So should you book through them?

Here’s the steps I would go through to make my decision.

Step One: Check the airline’s website

Where possible, I would always recommend booking directly on that airline’s website. There are endless benefits of doing this.

I went to the Gulf Air website, but the best price I could find was about 50% more than the Skyscanner prices.

This matched the Google Flights price.

50% is a LOT more to pay, so that hasn’t made the decision for me.

Had the price been only 10% or 20% higher, I would recommend paying that and booking through the airline directly, for the peace of mind.

Step Two: Research the OTA

I have never heard of Fly Sharp, so I googled ‘Fly Sharp Reviews’ and the first result was a TrustPilot page, which gives Fly Sharp an alarming 2.7/10 approval rating from 63 customers.

One review says:

I am only giving one star as zero stars is not an option.

These guys are the most useless company I have ever had to deal with, I had a problem with my booking and needed to amend. I was told 4 different options to amend, non of which was possible. Each time you call you speak to someone who does not understand you and then gives you a different answer.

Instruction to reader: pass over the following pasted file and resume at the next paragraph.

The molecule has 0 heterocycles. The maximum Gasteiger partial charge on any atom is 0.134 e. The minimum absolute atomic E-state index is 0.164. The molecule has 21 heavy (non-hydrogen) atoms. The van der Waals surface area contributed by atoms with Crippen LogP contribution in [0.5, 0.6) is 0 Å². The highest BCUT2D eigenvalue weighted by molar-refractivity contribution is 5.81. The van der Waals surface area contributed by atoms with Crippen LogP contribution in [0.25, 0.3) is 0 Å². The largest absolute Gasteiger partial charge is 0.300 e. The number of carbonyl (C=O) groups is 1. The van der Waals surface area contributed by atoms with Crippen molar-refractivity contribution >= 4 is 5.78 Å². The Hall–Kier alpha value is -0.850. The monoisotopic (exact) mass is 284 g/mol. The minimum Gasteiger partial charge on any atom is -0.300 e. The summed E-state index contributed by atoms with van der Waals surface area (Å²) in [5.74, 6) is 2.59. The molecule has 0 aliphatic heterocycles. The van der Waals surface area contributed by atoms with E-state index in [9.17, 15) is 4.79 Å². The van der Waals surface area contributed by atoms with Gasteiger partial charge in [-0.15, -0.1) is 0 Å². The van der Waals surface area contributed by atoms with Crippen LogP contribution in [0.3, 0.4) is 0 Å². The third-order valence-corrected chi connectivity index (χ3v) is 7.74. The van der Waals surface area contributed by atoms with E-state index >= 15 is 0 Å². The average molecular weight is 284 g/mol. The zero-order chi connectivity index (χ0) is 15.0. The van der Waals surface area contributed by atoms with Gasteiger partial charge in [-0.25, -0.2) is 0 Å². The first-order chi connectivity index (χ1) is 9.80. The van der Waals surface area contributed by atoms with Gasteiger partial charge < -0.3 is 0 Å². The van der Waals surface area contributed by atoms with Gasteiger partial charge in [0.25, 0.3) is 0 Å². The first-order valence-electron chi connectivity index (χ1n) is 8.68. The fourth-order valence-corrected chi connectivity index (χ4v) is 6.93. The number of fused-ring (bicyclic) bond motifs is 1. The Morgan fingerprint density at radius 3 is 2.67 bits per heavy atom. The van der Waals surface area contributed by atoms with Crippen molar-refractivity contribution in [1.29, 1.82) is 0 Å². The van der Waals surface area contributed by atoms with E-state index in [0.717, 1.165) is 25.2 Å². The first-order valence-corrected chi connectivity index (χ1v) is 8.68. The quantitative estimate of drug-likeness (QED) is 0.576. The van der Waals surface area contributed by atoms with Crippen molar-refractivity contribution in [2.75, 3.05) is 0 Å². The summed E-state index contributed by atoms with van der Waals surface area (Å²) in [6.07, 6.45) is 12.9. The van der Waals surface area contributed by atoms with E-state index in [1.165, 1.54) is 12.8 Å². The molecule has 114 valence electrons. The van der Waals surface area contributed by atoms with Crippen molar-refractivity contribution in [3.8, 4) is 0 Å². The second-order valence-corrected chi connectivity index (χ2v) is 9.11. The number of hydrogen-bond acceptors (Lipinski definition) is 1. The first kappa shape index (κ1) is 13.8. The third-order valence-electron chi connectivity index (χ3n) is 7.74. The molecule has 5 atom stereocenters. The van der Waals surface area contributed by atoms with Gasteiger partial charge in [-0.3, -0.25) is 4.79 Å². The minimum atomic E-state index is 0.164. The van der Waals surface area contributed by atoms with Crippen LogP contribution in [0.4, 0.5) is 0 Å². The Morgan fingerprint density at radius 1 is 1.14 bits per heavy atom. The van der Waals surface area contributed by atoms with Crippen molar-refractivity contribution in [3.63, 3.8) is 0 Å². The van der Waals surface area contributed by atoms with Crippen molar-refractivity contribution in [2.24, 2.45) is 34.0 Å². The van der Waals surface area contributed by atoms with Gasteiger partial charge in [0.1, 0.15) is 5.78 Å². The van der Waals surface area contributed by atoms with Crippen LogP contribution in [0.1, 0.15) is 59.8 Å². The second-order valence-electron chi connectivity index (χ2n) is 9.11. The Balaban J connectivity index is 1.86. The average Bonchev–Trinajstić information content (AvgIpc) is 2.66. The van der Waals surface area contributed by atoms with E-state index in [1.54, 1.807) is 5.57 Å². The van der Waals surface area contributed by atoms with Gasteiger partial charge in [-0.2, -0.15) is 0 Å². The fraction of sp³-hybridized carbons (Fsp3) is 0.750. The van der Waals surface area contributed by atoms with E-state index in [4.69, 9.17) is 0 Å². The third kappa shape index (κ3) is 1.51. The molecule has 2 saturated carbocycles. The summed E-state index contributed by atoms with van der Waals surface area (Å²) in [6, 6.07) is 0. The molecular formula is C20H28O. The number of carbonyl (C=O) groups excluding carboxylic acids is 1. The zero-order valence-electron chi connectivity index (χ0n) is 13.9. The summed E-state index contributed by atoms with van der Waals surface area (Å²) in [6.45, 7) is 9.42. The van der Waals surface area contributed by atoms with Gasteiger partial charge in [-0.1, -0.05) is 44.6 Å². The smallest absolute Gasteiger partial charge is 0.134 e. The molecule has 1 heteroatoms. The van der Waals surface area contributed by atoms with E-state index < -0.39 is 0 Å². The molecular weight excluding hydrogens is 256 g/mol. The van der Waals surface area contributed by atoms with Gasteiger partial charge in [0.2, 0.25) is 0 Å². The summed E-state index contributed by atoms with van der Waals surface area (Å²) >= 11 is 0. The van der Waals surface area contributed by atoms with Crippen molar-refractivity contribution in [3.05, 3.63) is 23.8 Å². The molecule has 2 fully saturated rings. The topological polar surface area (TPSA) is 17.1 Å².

In the end I cancelled my flight, waiting for the taxes to be refunded they have not paid them after the 4 weeks they advise it can take. Called and they can not tell me how much the refund will be for only that I have to check if it has been paid in the next week and if not call back again.

They may have cheap flights but really would not trust them as far as I could throw them.

Now I would not take a 2.7/10 rating to mean that only 27% of their customers are happy with them.